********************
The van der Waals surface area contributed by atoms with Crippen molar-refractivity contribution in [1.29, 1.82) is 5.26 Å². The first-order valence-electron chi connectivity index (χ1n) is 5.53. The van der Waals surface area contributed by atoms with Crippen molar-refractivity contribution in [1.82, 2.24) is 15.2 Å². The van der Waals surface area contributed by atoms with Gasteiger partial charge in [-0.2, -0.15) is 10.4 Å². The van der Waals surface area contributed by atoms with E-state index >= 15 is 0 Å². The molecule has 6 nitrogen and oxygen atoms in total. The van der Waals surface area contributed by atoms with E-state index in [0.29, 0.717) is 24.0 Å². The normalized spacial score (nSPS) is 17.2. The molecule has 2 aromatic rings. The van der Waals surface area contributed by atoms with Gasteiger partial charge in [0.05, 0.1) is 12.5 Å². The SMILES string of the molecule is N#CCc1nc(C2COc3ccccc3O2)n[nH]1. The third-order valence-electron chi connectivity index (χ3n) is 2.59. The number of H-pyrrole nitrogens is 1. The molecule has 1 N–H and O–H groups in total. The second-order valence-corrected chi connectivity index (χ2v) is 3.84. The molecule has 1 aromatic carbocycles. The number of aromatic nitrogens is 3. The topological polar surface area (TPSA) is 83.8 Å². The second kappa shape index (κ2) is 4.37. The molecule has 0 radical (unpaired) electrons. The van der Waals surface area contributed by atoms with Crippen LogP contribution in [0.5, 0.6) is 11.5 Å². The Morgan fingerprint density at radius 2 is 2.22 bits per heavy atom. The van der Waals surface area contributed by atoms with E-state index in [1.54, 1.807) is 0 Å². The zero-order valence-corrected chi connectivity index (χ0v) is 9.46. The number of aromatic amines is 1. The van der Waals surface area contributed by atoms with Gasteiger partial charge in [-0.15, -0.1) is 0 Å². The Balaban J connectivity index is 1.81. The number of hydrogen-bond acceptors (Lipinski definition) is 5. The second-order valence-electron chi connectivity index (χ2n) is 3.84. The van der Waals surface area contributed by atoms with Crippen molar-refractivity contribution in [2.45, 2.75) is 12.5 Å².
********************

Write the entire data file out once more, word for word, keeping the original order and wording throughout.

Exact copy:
The van der Waals surface area contributed by atoms with Crippen molar-refractivity contribution in [1.29, 1.82) is 5.26 Å². The first-order valence-electron chi connectivity index (χ1n) is 5.53. The van der Waals surface area contributed by atoms with Crippen molar-refractivity contribution in [1.82, 2.24) is 15.2 Å². The van der Waals surface area contributed by atoms with Gasteiger partial charge in [-0.2, -0.15) is 10.4 Å². The van der Waals surface area contributed by atoms with E-state index >= 15 is 0 Å². The molecule has 6 nitrogen and oxygen atoms in total. The van der Waals surface area contributed by atoms with E-state index in [0.29, 0.717) is 24.0 Å². The normalized spacial score (nSPS) is 17.2. The molecule has 2 aromatic rings. The van der Waals surface area contributed by atoms with Gasteiger partial charge in [0.05, 0.1) is 12.5 Å². The SMILES string of the molecule is N#CCc1nc(C2COc3ccccc3O2)n[nH]1. The third-order valence-electron chi connectivity index (χ3n) is 2.59. The number of H-pyrrole nitrogens is 1. The molecule has 1 N–H and O–H groups in total. The second-order valence-corrected chi connectivity index (χ2v) is 3.84. The molecule has 1 aromatic carbocycles. The number of aromatic nitrogens is 3. The topological polar surface area (TPSA) is 83.8 Å². The second kappa shape index (κ2) is 4.37. The molecule has 0 radical (unpaired) electrons. The van der Waals surface area contributed by atoms with Crippen LogP contribution in [0.5, 0.6) is 11.5 Å². The Morgan fingerprint density at radius 2 is 2.22 bits per heavy atom. The van der Waals surface area contributed by atoms with E-state index in [1.54, 1.807) is 0 Å². The zero-order valence-corrected chi connectivity index (χ0v) is 9.46. The number of aromatic amines is 1. The van der Waals surface area contributed by atoms with Gasteiger partial charge in [-0.15, -0.1) is 0 Å². The Balaban J connectivity index is 1.81. The number of hydrogen-bond acceptors (Lipinski definition) is 5. The second-order valence-electron chi connectivity index (χ2n) is 3.84. The van der Waals surface area contributed by atoms with Crippen molar-refractivity contribution in [2.45, 2.75) is 12.5 Å².